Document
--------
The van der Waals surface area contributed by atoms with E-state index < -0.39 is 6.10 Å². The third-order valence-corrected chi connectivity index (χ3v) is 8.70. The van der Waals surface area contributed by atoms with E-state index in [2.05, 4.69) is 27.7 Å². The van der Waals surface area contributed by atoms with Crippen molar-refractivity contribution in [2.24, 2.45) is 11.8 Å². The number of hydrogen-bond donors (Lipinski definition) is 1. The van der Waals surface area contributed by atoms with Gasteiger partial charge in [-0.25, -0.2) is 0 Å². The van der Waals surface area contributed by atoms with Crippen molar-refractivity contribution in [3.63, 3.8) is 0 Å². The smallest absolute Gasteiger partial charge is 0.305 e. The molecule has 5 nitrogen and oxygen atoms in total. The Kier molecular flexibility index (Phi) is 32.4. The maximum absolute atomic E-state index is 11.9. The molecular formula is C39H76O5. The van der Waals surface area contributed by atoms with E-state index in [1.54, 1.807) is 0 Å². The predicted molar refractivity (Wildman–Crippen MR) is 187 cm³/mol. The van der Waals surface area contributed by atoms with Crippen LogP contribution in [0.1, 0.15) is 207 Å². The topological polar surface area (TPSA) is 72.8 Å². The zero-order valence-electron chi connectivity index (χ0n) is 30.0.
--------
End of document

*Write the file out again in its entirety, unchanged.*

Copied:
The van der Waals surface area contributed by atoms with E-state index < -0.39 is 6.10 Å². The third-order valence-corrected chi connectivity index (χ3v) is 8.70. The van der Waals surface area contributed by atoms with E-state index in [2.05, 4.69) is 27.7 Å². The van der Waals surface area contributed by atoms with Crippen molar-refractivity contribution in [2.24, 2.45) is 11.8 Å². The number of hydrogen-bond donors (Lipinski definition) is 1. The van der Waals surface area contributed by atoms with Gasteiger partial charge in [-0.25, -0.2) is 0 Å². The van der Waals surface area contributed by atoms with Crippen molar-refractivity contribution in [3.63, 3.8) is 0 Å². The smallest absolute Gasteiger partial charge is 0.305 e. The molecule has 5 nitrogen and oxygen atoms in total. The Kier molecular flexibility index (Phi) is 32.4. The maximum absolute atomic E-state index is 11.9. The molecular formula is C39H76O5. The van der Waals surface area contributed by atoms with E-state index in [1.54, 1.807) is 0 Å². The predicted molar refractivity (Wildman–Crippen MR) is 187 cm³/mol. The van der Waals surface area contributed by atoms with Crippen LogP contribution in [0.1, 0.15) is 207 Å². The topological polar surface area (TPSA) is 72.8 Å². The zero-order valence-electron chi connectivity index (χ0n) is 30.0.